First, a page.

The anterior cruciate ligament, AKA the ACL, is the number one ligament of attention to the sports medicine professional. No other has received research and public attention like the ACL injury. Everyone knows and dreads it, from athlete to coach and young to old!

Forty years ago, the ACL injury retired most pivoting sport athletes, and the big game-changer came in the late 80s when “the cure” arrived. The ligament was then primarily reconstructed with one’s own tendon tissue, and the instability problem solved long-term. The narrative around the ACL injury changed…it was no longer career ending. Problem solved – except not quite.

I’ll never forget my first sports physical therapy conference in the United States. In a symposium debate on ACL injury, the conversation was entirely focused on graft choice – seemingly overlooking rehab as a first option. I was flabbergasted when the panel and floor together discussed and consented that the allograft was graft choice for the “couch potato,” due to it not being as strong/good as an autograft. But, did I hear this “consensus” right? When we know 50 percent of athletes who go through rehab first with optional delayed surgery, can proceed without surgery for the first 2-5 years!1,2 Unfortunately, I did! The idea of a specific graft type waiting for all who rupture their ACL is not driven by the scientific evidence. While ACL surgery is not cost-effective in the public healthcare system,3 it may be “cost-effective” in the private health care system – at least for those getting paid to do it. This may provide different perspectives and difficult conversations among healthcare professionals from different health care systems.

Recently, the Panther consensus paper was released, including healthcare professionals from different countries and healthcare systems.4 The Panther consensus panel agreed 100% that both operative and non-operative care for ACL injury is acceptable4 – so far so good. However, whether rehab first with optional delayed surgery is an acceptable approach was not clearly addressed, although tackled in high-level randomized controlled trials.1,2 The Panther group disagreed on delayed operative care as an option for temporary return to athletic participation, following non-operative care and accepting the risk of additional injury.4

According to the experts, the elite athlete competing in pivoting sports needs a reconstruction4 - but despite lots of ACL research, we still only have Level 5 evidence from consensus.4 Even if we as experts promote shared decision-making,4 the expectations from younger athletes are already so high,5 and the procedure offered so quickly, that it seems questionable if athletes are ready and receptive for grasping mean outcomes and return to sport odds. Can we expect them to make truly informed and thoughtful decisions in a few weeks?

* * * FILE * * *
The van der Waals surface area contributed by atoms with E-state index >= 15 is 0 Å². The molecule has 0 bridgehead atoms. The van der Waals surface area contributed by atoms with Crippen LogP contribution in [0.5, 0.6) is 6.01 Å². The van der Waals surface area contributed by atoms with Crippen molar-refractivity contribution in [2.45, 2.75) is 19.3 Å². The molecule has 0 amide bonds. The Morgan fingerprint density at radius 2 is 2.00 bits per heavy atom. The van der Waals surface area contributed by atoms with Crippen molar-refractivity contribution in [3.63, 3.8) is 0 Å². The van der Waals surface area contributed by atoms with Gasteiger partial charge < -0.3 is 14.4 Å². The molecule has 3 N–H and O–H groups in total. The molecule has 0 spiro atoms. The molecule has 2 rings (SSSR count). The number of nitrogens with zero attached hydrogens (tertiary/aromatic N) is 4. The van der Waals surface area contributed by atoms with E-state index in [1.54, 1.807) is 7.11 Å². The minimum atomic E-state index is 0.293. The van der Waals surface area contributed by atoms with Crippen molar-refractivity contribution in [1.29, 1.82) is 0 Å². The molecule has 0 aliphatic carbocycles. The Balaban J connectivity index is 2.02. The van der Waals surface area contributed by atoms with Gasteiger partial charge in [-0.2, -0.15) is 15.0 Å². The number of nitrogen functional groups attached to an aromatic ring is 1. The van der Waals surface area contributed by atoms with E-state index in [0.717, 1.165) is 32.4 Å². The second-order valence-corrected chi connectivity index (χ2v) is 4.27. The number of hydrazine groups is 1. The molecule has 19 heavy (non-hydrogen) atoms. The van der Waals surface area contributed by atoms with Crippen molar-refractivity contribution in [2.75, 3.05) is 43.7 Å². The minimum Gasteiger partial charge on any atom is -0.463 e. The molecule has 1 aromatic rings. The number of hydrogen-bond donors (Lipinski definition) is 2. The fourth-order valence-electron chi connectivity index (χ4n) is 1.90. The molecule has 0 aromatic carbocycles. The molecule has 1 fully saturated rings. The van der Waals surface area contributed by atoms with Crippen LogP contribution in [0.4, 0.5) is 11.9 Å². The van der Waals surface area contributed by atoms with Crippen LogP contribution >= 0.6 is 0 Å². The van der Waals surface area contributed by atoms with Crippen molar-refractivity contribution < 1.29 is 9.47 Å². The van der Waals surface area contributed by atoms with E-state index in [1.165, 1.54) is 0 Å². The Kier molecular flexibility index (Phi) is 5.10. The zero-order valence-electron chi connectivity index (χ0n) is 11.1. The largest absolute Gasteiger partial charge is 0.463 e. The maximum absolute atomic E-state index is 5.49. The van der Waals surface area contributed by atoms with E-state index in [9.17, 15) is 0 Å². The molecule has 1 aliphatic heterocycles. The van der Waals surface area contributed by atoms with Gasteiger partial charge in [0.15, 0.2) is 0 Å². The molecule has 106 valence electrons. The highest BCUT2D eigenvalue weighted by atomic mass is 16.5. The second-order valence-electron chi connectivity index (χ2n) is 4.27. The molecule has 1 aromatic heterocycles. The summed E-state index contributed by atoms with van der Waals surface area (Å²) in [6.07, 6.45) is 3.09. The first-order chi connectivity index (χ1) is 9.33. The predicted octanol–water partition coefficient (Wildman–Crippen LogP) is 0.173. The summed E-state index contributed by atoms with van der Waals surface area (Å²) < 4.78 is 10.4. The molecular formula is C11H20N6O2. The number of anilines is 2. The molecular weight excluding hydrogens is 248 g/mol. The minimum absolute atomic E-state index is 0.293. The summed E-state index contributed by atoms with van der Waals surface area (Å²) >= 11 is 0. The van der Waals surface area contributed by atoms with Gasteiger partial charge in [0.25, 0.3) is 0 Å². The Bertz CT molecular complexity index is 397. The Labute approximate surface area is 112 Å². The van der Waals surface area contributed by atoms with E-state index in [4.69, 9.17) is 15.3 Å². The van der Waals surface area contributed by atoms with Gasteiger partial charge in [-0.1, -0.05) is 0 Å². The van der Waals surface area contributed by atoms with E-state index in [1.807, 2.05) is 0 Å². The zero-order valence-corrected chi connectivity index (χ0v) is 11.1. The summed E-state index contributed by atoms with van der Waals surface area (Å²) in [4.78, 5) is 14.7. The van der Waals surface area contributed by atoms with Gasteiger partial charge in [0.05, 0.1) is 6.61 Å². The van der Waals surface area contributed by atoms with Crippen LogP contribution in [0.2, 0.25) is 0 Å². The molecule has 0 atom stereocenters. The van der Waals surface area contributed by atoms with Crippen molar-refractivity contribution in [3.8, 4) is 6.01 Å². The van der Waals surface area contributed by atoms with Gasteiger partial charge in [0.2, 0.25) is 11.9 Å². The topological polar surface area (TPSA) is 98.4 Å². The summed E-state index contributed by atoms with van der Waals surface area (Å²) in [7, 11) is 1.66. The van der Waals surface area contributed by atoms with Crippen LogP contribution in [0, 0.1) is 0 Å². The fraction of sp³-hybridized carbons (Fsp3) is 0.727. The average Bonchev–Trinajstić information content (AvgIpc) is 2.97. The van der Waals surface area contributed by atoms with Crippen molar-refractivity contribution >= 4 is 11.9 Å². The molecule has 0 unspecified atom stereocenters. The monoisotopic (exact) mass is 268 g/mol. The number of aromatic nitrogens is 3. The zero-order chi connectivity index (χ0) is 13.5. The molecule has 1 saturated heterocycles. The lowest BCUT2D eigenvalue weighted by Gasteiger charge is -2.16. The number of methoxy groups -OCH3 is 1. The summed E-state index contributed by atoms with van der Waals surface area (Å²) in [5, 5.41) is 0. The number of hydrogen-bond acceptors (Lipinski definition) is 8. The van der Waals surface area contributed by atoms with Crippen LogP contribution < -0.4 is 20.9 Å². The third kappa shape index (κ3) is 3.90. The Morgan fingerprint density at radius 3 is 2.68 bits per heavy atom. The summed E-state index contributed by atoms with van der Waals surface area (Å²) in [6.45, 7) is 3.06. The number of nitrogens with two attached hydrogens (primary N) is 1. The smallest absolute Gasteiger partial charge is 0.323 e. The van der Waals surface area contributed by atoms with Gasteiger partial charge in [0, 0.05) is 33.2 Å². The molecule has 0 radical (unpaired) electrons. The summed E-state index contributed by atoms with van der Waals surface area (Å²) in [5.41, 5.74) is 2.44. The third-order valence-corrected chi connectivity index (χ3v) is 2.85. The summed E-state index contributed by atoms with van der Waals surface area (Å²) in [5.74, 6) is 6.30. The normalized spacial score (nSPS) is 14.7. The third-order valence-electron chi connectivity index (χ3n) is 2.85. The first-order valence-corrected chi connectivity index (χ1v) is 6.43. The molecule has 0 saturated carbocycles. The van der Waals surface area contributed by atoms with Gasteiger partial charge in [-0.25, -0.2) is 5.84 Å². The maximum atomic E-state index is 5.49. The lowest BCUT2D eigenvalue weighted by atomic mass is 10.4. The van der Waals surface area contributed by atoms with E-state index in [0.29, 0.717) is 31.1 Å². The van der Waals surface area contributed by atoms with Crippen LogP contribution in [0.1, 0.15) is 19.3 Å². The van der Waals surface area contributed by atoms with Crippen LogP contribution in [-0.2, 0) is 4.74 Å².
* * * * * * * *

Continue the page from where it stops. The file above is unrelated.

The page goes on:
So, how does it go with those who receive the procedure? Several graft choices later, the injury and its devastating consequence for many athletes still prevails.6,7 Many do not return to play at their pre-injury level, and of those who do, many have their sports career significantly shortened.6,7 At the same time, the rehab period these days is long – suggested to be up to two years8 – so many career dilemmas for the elite athlete exist. Future knee health may only play a small part in the decision on surgery and return to play times. The dream of ACL reconstruction as a career savior is understandable and a more attractive initial mind-set than the uncertainty around odds for successful recovery. But do we “sell” them a dream by suggesting immediate surgery?

Why not delay the final decision and increase the athlete’s experience in life without an ACL? Why not see delayed optional surgery as a way to provide athletes with individual experiences on dynamic knee stability, strength and performance,9 as well as to form realistic expectations concerning different rehab strategies? It is suggested that the question “should you return to play?” needs posing.6 But is asking this question early in the process even feasible? In less than 50 milliseconds the life and identity of an athlete is turned upside down. With such an injury comes both shock and a grieving process!10 Athletes finding themselves again require time – not immediate surgery nor definite career decisions. ACL rehab is much more than graft choice, open versus closed kinetic chain exercises, and return to sport at pre-injury level. Psychological recovery and support may be important for athletes who want to return to sport - but what about those who can’t or won’t? They need just as much support. So, more focus and research on these perspectives, please, for the benefit of all athletes! The ligament “fixation” has stolen too much of our attention.